The British judge wanted to give the imam a longer sentence, but he couldn’t due to a technicality: the crimes happened 27 years ago. Graphic details on the imam’s crimes have surfaced, as well as the reason why it took (infidel) justice 27 years to catch up with Ebrahim Yusuf Kazi.
Pedophilia is found in all cultures. The pedophilia scandal in the Catholic Church was of immense dimensions and in many ways is ongoing. But only in Islam does such behavior have divine sanction, based on Muhammad’s consummation of his marriage to Aisha when he was 54 and she was nine. Since he is the supreme example for Muslim behavior, many Muslims find justification for behavior such as that displayed by Ebrahim Yusuf Kazi in Muhammad.
Ebrahim Yusuf Kazi, 67, was told by a judge he would have been jailed for longer – but the law prevented it as the offences took place 27 years ago.
The cleric sexually assaulted three victims – all aged under 11 – during class as he taught groups of youngsters alone inside the mosque, Swindon Crown Court heard.
He would invite the girls to read a passage from a book in front of the other children – before groping and touching their genitals under the desk.
He also locked himself in a toilet cubicle with one of the girls, removed her clothes before he touched and licked her body.
The women wept yesterday as they saw Kazi jailed after being convicted on five counts of sexual assault at the court in Wiltshire.
Judge Euaun Ambrose said: ‘You were in a position of very considerable status, trust and authority.
‘It was a position of total power and respect – not only within the mosque but also within the local Muslim community.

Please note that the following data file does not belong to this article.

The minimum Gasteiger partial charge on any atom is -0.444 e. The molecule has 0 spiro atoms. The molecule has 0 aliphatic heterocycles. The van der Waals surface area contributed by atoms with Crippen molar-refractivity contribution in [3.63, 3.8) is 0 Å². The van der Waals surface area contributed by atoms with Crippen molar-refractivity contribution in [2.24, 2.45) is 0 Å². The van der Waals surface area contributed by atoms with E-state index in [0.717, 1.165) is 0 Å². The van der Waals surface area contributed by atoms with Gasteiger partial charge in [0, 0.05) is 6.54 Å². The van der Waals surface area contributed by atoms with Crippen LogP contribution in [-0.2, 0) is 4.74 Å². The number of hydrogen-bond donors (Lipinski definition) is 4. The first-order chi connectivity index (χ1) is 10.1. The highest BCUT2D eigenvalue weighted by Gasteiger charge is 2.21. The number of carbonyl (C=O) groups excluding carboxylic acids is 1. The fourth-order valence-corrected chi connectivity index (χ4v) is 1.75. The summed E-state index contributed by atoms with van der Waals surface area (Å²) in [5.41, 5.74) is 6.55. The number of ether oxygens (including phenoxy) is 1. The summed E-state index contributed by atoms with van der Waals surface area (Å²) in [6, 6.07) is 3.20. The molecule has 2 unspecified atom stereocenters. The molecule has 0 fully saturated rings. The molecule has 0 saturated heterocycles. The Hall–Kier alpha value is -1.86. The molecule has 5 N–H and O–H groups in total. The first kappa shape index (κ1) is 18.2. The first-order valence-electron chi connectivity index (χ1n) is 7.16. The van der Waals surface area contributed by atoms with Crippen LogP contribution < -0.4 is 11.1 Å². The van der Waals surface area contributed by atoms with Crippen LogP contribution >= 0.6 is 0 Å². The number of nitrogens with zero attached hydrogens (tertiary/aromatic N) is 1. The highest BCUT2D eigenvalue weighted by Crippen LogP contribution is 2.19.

‘You were trusted by those who attended the mosque. You were also trusted by the parents who sent their children to be taught by you.
‘However, you wasted the opportunities the position gave you and indecently assaulted three of these children.
‘All were pre-pubescent girls and all were entrusted to your care.
‘This was a gross breach of trust. Against all this you continue to deny any responsibility for these offences and have shown no remorse.
‘There has become much stiffer sentences for this type of behaviour but I am obliged as a matter of law to sentence you in regard to the law at the time.
‘Had these offences been committed more recently the sentences that I pass would be much, much longer.’
It’s pertinent to remember that the offenses took 27 years to come to light because of the long silence of the victims, who apparently were highly reluctant to speak out against such a ‘revered’ figure in the community.